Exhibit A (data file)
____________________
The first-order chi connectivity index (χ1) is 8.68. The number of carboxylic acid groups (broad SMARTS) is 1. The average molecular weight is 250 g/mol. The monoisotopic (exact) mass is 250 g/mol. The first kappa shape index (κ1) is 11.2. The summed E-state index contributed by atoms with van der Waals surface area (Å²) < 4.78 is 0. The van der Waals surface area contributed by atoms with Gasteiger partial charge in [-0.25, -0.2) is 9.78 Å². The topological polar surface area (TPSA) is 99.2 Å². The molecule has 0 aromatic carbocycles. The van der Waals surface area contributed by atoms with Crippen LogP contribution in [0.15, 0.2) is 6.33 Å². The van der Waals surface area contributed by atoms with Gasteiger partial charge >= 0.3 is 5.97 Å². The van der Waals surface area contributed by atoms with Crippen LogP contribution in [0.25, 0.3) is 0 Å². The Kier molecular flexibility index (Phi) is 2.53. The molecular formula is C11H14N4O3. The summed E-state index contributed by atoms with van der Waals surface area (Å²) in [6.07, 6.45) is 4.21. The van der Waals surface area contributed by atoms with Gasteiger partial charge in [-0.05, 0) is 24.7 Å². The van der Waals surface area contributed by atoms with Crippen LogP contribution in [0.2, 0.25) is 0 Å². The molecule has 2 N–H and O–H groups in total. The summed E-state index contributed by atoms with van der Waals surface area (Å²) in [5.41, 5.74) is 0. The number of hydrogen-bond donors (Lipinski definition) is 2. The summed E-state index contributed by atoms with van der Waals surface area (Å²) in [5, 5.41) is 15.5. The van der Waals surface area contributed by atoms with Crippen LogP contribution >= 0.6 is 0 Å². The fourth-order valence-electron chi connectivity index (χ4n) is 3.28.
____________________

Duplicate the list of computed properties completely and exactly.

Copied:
The first-order chi connectivity index (χ1) is 8.68. The number of carboxylic acid groups (broad SMARTS) is 1. The average molecular weight is 250 g/mol. The monoisotopic (exact) mass is 250 g/mol. The first kappa shape index (κ1) is 11.2. The summed E-state index contributed by atoms with van der Waals surface area (Å²) < 4.78 is 0. The van der Waals surface area contributed by atoms with Gasteiger partial charge in [-0.25, -0.2) is 9.78 Å². The topological polar surface area (TPSA) is 99.2 Å². The molecule has 0 aromatic carbocycles. The van der Waals surface area contributed by atoms with Crippen LogP contribution in [0.15, 0.2) is 6.33 Å². The van der Waals surface area contributed by atoms with Gasteiger partial charge >= 0.3 is 5.97 Å². The van der Waals surface area contributed by atoms with Crippen LogP contribution in [0.25, 0.3) is 0 Å². The Kier molecular flexibility index (Phi) is 2.53. The molecular formula is C11H14N4O3. The summed E-state index contributed by atoms with van der Waals surface area (Å²) in [6.07, 6.45) is 4.21. The van der Waals surface area contributed by atoms with Gasteiger partial charge in [-0.05, 0) is 24.7 Å². The van der Waals surface area contributed by atoms with Crippen LogP contribution in [0.2, 0.25) is 0 Å². The molecule has 2 N–H and O–H groups in total. The summed E-state index contributed by atoms with van der Waals surface area (Å²) in [5.41, 5.74) is 0. The number of hydrogen-bond donors (Lipinski definition) is 2. The summed E-state index contributed by atoms with van der Waals surface area (Å²) in [5, 5.41) is 15.5. The van der Waals surface area contributed by atoms with Crippen LogP contribution >= 0.6 is 0 Å². The fourth-order valence-electron chi connectivity index (χ4n) is 3.28.